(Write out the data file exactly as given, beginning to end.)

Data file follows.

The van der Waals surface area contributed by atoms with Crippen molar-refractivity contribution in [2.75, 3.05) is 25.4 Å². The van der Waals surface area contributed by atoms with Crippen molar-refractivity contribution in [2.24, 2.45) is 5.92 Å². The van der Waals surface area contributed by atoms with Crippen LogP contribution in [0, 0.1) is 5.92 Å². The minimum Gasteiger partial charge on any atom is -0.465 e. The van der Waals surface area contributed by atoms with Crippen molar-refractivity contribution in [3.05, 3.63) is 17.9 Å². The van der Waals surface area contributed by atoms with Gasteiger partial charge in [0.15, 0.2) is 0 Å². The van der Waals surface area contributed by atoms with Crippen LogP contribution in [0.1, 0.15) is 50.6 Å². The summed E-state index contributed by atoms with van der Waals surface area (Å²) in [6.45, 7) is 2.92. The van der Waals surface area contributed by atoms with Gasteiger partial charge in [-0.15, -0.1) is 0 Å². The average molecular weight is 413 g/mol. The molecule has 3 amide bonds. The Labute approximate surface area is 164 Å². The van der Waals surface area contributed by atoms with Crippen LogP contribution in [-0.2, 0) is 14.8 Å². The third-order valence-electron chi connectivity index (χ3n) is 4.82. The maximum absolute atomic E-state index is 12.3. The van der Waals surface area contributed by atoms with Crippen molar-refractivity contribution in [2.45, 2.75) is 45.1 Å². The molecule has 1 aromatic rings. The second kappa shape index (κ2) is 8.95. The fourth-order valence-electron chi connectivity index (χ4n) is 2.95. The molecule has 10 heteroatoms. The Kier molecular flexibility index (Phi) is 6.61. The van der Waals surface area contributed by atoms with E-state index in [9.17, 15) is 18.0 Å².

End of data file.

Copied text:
The van der Waals surface area contributed by atoms with Crippen molar-refractivity contribution in [2.75, 3.05) is 25.4 Å². The van der Waals surface area contributed by atoms with Crippen molar-refractivity contribution in [2.24, 2.45) is 5.92 Å². The van der Waals surface area contributed by atoms with Crippen LogP contribution in [0, 0.1) is 5.92 Å². The minimum Gasteiger partial charge on any atom is -0.465 e. The van der Waals surface area contributed by atoms with Crippen molar-refractivity contribution in [3.05, 3.63) is 17.9 Å². The van der Waals surface area contributed by atoms with Gasteiger partial charge in [0.15, 0.2) is 0 Å². The van der Waals surface area contributed by atoms with Crippen LogP contribution in [0.1, 0.15) is 50.6 Å². The summed E-state index contributed by atoms with van der Waals surface area (Å²) in [6.45, 7) is 2.92. The van der Waals surface area contributed by atoms with Gasteiger partial charge in [-0.15, -0.1) is 0 Å². The average molecular weight is 413 g/mol. The molecule has 3 amide bonds. The Labute approximate surface area is 164 Å². The van der Waals surface area contributed by atoms with Crippen LogP contribution in [-0.2, 0) is 14.8 Å². The third-order valence-electron chi connectivity index (χ3n) is 4.82. The maximum absolute atomic E-state index is 12.3. The van der Waals surface area contributed by atoms with Crippen molar-refractivity contribution in [2.45, 2.75) is 45.1 Å². The molecule has 1 aromatic rings. The second kappa shape index (κ2) is 8.95. The fourth-order valence-electron chi connectivity index (χ4n) is 2.95. The molecule has 10 heteroatoms. The Kier molecular flexibility index (Phi) is 6.61. The van der Waals surface area contributed by atoms with E-state index in [9.17, 15) is 18.0 Å².